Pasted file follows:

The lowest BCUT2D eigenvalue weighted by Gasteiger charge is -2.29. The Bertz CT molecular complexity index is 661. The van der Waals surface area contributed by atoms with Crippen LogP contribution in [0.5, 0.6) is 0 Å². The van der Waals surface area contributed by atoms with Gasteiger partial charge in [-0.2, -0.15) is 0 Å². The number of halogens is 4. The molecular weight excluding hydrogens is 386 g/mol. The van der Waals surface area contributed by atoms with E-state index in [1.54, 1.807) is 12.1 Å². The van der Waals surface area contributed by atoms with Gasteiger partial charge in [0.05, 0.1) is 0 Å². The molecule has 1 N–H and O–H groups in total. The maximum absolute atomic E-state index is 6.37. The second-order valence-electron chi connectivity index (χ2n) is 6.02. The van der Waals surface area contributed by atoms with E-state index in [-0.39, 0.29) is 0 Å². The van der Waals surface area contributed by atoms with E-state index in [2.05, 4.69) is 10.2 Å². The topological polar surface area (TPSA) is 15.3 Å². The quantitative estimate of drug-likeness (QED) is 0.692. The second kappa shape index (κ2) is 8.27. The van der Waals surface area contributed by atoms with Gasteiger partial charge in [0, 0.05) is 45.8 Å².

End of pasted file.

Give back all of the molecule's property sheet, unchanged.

The lowest BCUT2D eigenvalue weighted by Gasteiger charge is -2.29. The Bertz CT molecular complexity index is 661. The van der Waals surface area contributed by atoms with Crippen LogP contribution in [0.5, 0.6) is 0 Å². The van der Waals surface area contributed by atoms with Gasteiger partial charge in [-0.2, -0.15) is 0 Å². The number of halogens is 4. The molecular weight excluding hydrogens is 386 g/mol. The van der Waals surface area contributed by atoms with E-state index in [1.54, 1.807) is 12.1 Å². The van der Waals surface area contributed by atoms with Gasteiger partial charge in [0.05, 0.1) is 0 Å². The molecule has 1 N–H and O–H groups in total. The maximum absolute atomic E-state index is 6.37. The second-order valence-electron chi connectivity index (χ2n) is 6.02. The van der Waals surface area contributed by atoms with E-state index in [-0.39, 0.29) is 0 Å². The van der Waals surface area contributed by atoms with E-state index in [2.05, 4.69) is 10.2 Å². The topological polar surface area (TPSA) is 15.3 Å². The quantitative estimate of drug-likeness (QED) is 0.692. The second kappa shape index (κ2) is 8.27. The van der Waals surface area contributed by atoms with Gasteiger partial charge in [0, 0.05) is 45.8 Å².